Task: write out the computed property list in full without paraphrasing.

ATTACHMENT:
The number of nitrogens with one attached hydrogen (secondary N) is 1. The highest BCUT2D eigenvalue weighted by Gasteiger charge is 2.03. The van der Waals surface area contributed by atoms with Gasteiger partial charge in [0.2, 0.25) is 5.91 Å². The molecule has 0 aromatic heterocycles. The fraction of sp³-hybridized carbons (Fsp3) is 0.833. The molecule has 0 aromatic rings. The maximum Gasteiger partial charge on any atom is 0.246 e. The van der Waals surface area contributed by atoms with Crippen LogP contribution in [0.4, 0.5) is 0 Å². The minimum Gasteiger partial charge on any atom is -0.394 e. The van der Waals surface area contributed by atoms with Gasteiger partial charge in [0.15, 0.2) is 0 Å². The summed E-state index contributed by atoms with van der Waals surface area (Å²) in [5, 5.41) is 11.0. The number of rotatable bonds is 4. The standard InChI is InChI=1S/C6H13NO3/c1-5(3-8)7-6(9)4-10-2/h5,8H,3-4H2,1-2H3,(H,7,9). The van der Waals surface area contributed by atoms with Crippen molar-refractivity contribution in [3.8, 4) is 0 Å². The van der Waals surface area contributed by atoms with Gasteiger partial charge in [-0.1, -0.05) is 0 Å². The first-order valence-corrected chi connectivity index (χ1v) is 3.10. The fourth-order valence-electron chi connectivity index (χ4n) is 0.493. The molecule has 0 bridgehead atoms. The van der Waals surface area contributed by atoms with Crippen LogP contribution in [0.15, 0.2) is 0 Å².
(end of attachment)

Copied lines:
The number of nitrogens with one attached hydrogen (secondary N) is 1. The highest BCUT2D eigenvalue weighted by Gasteiger charge is 2.03. The van der Waals surface area contributed by atoms with Gasteiger partial charge in [0.2, 0.25) is 5.91 Å². The molecule has 0 aromatic heterocycles. The fraction of sp³-hybridized carbons (Fsp3) is 0.833. The molecule has 0 aromatic rings. The maximum Gasteiger partial charge on any atom is 0.246 e. The van der Waals surface area contributed by atoms with Crippen LogP contribution in [0.4, 0.5) is 0 Å². The minimum Gasteiger partial charge on any atom is -0.394 e. The van der Waals surface area contributed by atoms with Gasteiger partial charge in [0.15, 0.2) is 0 Å². The summed E-state index contributed by atoms with van der Waals surface area (Å²) in [5, 5.41) is 11.0. The number of rotatable bonds is 4. The standard InChI is InChI=1S/C6H13NO3/c1-5(3-8)7-6(9)4-10-2/h5,8H,3-4H2,1-2H3,(H,7,9). The van der Waals surface area contributed by atoms with Crippen molar-refractivity contribution in [3.8, 4) is 0 Å². The van der Waals surface area contributed by atoms with Gasteiger partial charge in [-0.1, -0.05) is 0 Å². The first-order valence-corrected chi connectivity index (χ1v) is 3.10. The fourth-order valence-electron chi connectivity index (χ4n) is 0.493. The molecule has 0 bridgehead atoms. The van der Waals surface area contributed by atoms with Crippen LogP contribution in [0.15, 0.2) is 0 Å².